Where do I fit in?

The narrow doorway gave entrance to a banquet hall with a round table set for 10. Our weekend services at 611 Church had been wonderful as the Lord deeply touched hundreds with the message on “where do I fit in?” Hong Kong is a crowded place and this church of thousands is no different. We encourage each new member to join a cell group lest they be lost in the masses.

My host and dear friend Joshua Cheung asked me to wait a minute as, with an embarrassed chuckle, the waiter exchanged the normal size Chinese chair for a more-sturdy, heavy, wood one. You see, at events like this, I have difficulty fitting in. It used to be an awkward moment, trying to fit into the shapes and sizes of a different city, church, and culture; but, with years of practice, it has become a point of humor.

The seating pattern around the table is determined by the function of the participants. It is given that there are going to be several conversations going on at the same time. Joyful with testimonies of lives changed in their ministry departments, and very happy that all the work of the weekend is finished, the staff sit next to each other and celebrate another week of the goodness of the Lord. Their chatter fills the room.

The pastor and his wife sit at 12 o’clock with the guest and translator at the pastor’s right hand. One never sits until the pastor nods his head in approval of seat location. He is the “Father of the Family” in the case of 611 Church as we have all come a long way together and the church is built on relationship. We always wait for the nod. There is a lesson here.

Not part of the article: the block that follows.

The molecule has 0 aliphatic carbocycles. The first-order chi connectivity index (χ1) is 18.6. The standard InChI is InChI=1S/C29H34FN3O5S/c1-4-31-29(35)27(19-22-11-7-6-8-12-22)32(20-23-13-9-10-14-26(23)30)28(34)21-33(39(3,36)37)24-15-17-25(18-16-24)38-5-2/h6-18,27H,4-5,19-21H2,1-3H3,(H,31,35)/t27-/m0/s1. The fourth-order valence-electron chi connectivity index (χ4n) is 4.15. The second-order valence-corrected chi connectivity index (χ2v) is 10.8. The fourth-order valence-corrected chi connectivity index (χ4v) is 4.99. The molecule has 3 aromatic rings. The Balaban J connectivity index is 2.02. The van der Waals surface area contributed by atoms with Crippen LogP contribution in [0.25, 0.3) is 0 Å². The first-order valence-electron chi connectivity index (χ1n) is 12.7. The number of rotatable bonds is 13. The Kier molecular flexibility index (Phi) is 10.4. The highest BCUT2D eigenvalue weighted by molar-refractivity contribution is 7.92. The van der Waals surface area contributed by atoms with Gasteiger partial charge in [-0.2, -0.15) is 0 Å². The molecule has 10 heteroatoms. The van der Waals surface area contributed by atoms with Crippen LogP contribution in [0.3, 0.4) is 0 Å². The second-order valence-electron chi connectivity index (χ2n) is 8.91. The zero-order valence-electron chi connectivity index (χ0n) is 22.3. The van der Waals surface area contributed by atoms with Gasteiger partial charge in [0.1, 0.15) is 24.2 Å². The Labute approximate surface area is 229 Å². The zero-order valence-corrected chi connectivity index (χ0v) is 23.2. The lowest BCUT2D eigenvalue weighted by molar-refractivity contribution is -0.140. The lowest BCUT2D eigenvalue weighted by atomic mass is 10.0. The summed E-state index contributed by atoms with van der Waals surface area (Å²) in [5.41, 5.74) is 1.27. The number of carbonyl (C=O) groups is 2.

Where do I fit in?

Entering a crowded space with a new culture and language can be very intimidating for people. It is difficult to find a place to fit in. The new school, new office, new family, can be so terrifying that many shy away and never get to enjoy developing friendships. Of course, there is a risk involved in trying to fit in. At one of my first Chinese lunches, again with a pastor—but not Joshua—I dipped my shrimp in the finger bowl. It had a yellow tint and I thought it was some sort of butter dip. After 5 shrimp the Pastor lovingly told me what I was doing.

My size is always a point of amazement in Asia. But this is who I am and I fit into my clothes every day, so I have learned to make it a point of humor so we can all laugh together. Of course, I have endured lectures on herbs and diets and can probably write a paper and receive a doctorate on the subject.

Offense has to be taken, it cannot stand on its own. When not nurtured, it can blossom into humor and friendship.

Intimidated by a life change? I suggest entering quietly, receiving direction or asking for it, taking the lower role until invited to a higher place and most of all, putting the others at ease with a gentle smile and nod. Of course, you are not going to remember all their names and certainly they are checking you out, but relax, everybody at the table has gone through the same process.

About the Author
Mark Geppert image

Mark Geppert

Mark Geppert is the founder of SEAPC and is committed to changing lives through prayer, channeling resources into humanitarian projects, raising up prayer teams which will penetrate unreached people groups in the nations, and nurturing new ministries through affiliation all over the world.